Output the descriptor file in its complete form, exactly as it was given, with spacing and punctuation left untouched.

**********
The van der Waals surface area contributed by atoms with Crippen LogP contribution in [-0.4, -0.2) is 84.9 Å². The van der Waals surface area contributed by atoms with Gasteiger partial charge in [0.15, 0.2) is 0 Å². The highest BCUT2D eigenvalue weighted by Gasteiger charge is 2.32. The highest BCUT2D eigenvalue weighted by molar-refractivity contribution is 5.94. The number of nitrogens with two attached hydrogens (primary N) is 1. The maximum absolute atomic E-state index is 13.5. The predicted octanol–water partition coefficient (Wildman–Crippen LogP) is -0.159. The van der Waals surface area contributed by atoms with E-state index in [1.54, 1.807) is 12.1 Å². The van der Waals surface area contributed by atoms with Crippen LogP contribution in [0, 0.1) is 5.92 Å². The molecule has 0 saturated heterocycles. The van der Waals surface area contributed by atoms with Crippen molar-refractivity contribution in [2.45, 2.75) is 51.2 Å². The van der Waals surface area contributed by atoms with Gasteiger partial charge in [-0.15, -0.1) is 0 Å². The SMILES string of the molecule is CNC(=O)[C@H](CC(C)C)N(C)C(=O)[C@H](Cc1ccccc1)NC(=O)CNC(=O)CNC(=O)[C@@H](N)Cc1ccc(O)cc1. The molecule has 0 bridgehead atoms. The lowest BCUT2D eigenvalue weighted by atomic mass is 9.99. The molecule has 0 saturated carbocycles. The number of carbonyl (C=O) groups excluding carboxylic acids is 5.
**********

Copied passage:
The van der Waals surface area contributed by atoms with Crippen LogP contribution in [-0.4, -0.2) is 84.9 Å². The van der Waals surface area contributed by atoms with Gasteiger partial charge in [0.15, 0.2) is 0 Å². The highest BCUT2D eigenvalue weighted by Gasteiger charge is 2.32. The highest BCUT2D eigenvalue weighted by molar-refractivity contribution is 5.94. The number of nitrogens with two attached hydrogens (primary N) is 1. The maximum absolute atomic E-state index is 13.5. The predicted octanol–water partition coefficient (Wildman–Crippen LogP) is -0.159. The van der Waals surface area contributed by atoms with E-state index in [1.54, 1.807) is 12.1 Å². The van der Waals surface area contributed by atoms with Crippen LogP contribution in [0, 0.1) is 5.92 Å². The molecule has 0 saturated heterocycles. The van der Waals surface area contributed by atoms with Crippen molar-refractivity contribution in [2.45, 2.75) is 51.2 Å². The van der Waals surface area contributed by atoms with Gasteiger partial charge in [-0.15, -0.1) is 0 Å². The SMILES string of the molecule is CNC(=O)[C@H](CC(C)C)N(C)C(=O)[C@H](Cc1ccccc1)NC(=O)CNC(=O)CNC(=O)[C@@H](N)Cc1ccc(O)cc1. The molecule has 0 bridgehead atoms. The lowest BCUT2D eigenvalue weighted by atomic mass is 9.99. The molecule has 0 saturated carbocycles. The number of carbonyl (C=O) groups excluding carboxylic acids is 5.